Samoa's plan to move back to the future raises some interesting questions. Will tenants, for example, be given a rent rebate for the lost day?
The South Pacific country - two main islands plus eight specks of land, with a total area only slightly larger than Sharjah - has decided to leap across the International Date Line, that magnificent if confusing fiction which allows the global time zone system to make sense. No date has been set for the change, but suddenly, someday, today will become yesterday for the 180,000 Samoans.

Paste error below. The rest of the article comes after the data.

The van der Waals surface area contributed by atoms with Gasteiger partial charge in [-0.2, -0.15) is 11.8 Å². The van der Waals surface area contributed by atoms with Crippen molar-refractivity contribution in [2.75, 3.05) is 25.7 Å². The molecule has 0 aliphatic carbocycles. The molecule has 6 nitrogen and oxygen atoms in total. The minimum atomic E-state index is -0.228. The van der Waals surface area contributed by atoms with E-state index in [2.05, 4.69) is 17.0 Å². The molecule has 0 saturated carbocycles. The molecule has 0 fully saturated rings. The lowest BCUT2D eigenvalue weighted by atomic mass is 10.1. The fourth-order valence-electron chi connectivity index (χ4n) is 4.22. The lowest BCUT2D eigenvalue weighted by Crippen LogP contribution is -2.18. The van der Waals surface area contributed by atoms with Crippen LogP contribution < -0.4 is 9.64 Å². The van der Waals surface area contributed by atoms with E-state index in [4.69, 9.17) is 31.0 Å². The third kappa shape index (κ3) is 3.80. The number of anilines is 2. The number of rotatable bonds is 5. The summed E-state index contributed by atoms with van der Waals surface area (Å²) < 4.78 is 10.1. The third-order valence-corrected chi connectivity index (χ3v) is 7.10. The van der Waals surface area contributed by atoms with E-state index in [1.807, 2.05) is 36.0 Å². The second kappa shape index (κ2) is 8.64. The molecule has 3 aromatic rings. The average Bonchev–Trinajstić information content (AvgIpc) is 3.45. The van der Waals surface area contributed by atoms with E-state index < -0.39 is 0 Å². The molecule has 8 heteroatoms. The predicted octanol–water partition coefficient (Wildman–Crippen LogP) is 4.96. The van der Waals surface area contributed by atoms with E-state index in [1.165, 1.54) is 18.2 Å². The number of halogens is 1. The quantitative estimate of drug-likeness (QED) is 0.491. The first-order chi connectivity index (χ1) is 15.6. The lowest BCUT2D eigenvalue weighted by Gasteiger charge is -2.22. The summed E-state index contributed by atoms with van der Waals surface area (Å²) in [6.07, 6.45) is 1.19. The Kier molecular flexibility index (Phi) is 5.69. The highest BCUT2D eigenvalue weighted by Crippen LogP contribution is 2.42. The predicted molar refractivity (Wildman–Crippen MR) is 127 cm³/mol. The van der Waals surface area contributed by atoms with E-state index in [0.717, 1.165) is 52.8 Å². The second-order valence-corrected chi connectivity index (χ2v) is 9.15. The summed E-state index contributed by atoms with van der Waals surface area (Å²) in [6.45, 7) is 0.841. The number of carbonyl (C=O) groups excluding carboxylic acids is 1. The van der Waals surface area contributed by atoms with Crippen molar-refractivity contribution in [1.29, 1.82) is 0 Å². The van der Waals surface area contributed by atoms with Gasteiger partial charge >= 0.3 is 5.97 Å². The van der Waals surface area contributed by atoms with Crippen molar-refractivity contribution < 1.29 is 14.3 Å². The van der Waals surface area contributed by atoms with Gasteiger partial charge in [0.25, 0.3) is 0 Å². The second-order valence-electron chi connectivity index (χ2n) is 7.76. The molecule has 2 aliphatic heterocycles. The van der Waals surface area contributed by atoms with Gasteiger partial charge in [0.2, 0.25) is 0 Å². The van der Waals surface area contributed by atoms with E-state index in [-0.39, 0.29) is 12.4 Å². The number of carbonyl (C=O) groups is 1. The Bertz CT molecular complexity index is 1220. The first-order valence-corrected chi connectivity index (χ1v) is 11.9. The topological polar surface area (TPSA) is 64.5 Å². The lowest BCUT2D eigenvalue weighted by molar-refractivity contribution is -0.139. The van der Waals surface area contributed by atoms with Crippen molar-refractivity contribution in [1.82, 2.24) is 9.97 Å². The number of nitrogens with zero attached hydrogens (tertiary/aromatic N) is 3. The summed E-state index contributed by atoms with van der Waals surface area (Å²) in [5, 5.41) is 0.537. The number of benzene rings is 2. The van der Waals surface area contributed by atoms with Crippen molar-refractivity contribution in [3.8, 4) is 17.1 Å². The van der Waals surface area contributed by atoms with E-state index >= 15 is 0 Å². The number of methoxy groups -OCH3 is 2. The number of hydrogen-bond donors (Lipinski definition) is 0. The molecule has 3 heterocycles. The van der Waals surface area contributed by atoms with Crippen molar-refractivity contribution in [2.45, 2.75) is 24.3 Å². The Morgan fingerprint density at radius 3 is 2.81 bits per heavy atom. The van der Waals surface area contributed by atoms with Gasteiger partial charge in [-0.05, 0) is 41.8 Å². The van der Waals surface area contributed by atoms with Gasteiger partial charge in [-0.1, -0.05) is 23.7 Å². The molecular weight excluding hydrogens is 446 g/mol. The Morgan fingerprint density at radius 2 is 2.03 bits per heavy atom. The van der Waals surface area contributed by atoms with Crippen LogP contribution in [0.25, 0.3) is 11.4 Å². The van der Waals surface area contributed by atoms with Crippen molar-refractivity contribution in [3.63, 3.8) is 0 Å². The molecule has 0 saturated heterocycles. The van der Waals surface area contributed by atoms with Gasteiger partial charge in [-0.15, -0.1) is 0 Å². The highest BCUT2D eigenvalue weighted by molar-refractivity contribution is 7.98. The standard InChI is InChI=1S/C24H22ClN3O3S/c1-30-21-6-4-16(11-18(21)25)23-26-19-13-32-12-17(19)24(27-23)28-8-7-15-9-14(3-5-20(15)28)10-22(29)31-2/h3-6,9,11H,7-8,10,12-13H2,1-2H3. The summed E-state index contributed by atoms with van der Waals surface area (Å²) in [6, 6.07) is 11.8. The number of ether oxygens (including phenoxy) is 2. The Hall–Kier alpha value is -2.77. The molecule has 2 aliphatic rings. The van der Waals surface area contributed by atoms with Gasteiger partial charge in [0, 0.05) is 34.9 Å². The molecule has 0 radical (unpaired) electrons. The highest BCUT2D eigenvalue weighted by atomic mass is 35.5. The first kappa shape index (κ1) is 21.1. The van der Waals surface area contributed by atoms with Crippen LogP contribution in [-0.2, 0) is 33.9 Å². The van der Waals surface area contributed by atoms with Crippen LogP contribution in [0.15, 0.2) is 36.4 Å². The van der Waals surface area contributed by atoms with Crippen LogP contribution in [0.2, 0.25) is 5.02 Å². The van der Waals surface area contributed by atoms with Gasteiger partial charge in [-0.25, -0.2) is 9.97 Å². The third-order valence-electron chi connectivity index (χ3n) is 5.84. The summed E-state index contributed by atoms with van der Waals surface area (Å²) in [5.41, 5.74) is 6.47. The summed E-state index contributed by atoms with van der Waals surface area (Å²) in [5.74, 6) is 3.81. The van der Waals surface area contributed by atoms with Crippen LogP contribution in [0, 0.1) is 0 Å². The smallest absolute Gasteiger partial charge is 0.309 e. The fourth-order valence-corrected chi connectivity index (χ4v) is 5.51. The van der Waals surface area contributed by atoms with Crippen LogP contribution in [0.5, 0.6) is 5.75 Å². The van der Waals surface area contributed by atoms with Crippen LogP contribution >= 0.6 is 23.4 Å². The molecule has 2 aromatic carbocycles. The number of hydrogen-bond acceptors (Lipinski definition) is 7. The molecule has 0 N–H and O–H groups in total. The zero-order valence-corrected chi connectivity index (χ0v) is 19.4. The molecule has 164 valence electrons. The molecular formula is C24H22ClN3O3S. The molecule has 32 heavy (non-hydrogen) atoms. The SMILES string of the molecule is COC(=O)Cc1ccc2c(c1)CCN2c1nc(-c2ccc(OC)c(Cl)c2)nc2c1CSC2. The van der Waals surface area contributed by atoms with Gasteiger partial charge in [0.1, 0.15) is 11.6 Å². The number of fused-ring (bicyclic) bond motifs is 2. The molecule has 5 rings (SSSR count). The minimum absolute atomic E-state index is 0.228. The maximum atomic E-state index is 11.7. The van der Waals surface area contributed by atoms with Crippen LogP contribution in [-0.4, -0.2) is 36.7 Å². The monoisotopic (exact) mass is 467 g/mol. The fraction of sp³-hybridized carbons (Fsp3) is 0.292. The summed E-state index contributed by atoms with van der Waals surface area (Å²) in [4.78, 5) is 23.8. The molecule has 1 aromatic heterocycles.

Of course it's really the date line which is moving, being redrawn on the other side of Samoa. This change is a move "back" to the future in the sense that 119 years ago Samoa shifted in the opposite direction.
That move, like this one, was intended to improve connections with trading partners. Back in 1892 Samoans sold their coconuts and copra mainly to the United States, far to the eastward. Nowadays the country's business and trade connections are principally with Australia and New Zealand, so sharing the workdays of those countries makes more sense.
The lesson the world can draw from this, we suppose, is that no matter how much you fool with the clocks, change will not be stopped. Time's arrow points in only one direction. For better or worse, you just can't stop progress.